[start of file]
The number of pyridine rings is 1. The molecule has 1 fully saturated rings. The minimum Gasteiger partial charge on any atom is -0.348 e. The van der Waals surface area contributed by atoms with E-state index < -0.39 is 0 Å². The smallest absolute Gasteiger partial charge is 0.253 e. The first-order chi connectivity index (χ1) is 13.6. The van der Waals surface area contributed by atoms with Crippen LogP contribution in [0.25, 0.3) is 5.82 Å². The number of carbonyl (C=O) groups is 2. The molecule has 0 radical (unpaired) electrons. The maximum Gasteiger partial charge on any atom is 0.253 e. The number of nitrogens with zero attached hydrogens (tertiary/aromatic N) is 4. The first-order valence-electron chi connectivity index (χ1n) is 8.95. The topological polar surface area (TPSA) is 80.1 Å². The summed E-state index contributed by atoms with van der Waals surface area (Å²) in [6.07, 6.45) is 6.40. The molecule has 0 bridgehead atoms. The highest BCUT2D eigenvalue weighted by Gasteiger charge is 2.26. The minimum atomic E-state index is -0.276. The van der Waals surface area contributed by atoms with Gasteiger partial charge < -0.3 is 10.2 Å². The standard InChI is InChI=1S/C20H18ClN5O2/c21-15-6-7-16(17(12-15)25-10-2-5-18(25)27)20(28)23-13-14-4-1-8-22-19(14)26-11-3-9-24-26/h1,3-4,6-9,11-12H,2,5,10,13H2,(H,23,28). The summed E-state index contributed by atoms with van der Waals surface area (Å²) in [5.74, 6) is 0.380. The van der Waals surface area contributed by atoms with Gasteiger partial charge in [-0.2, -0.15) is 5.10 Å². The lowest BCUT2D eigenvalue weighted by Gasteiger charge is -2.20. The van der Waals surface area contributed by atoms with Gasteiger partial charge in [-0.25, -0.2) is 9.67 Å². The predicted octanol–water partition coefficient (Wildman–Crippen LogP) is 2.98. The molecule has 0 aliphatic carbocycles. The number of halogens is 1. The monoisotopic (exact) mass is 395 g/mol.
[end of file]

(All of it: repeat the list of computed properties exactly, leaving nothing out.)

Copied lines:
The number of pyridine rings is 1. The molecule has 1 fully saturated rings. The minimum Gasteiger partial charge on any atom is -0.348 e. The van der Waals surface area contributed by atoms with E-state index < -0.39 is 0 Å². The smallest absolute Gasteiger partial charge is 0.253 e. The first-order chi connectivity index (χ1) is 13.6. The van der Waals surface area contributed by atoms with Crippen LogP contribution in [0.25, 0.3) is 5.82 Å². The number of carbonyl (C=O) groups is 2. The molecule has 0 radical (unpaired) electrons. The maximum Gasteiger partial charge on any atom is 0.253 e. The number of nitrogens with zero attached hydrogens (tertiary/aromatic N) is 4. The first-order valence-electron chi connectivity index (χ1n) is 8.95. The topological polar surface area (TPSA) is 80.1 Å². The summed E-state index contributed by atoms with van der Waals surface area (Å²) in [6.07, 6.45) is 6.40. The molecule has 0 bridgehead atoms. The highest BCUT2D eigenvalue weighted by Gasteiger charge is 2.26. The minimum atomic E-state index is -0.276. The van der Waals surface area contributed by atoms with Gasteiger partial charge < -0.3 is 10.2 Å². The standard InChI is InChI=1S/C20H18ClN5O2/c21-15-6-7-16(17(12-15)25-10-2-5-18(25)27)20(28)23-13-14-4-1-8-22-19(14)26-11-3-9-24-26/h1,3-4,6-9,11-12H,2,5,10,13H2,(H,23,28). The summed E-state index contributed by atoms with van der Waals surface area (Å²) in [5.74, 6) is 0.380. The van der Waals surface area contributed by atoms with Gasteiger partial charge in [-0.2, -0.15) is 5.10 Å². The lowest BCUT2D eigenvalue weighted by Gasteiger charge is -2.20. The van der Waals surface area contributed by atoms with Gasteiger partial charge in [-0.25, -0.2) is 9.67 Å². The predicted octanol–water partition coefficient (Wildman–Crippen LogP) is 2.98. The molecule has 0 aliphatic carbocycles. The number of halogens is 1. The monoisotopic (exact) mass is 395 g/mol.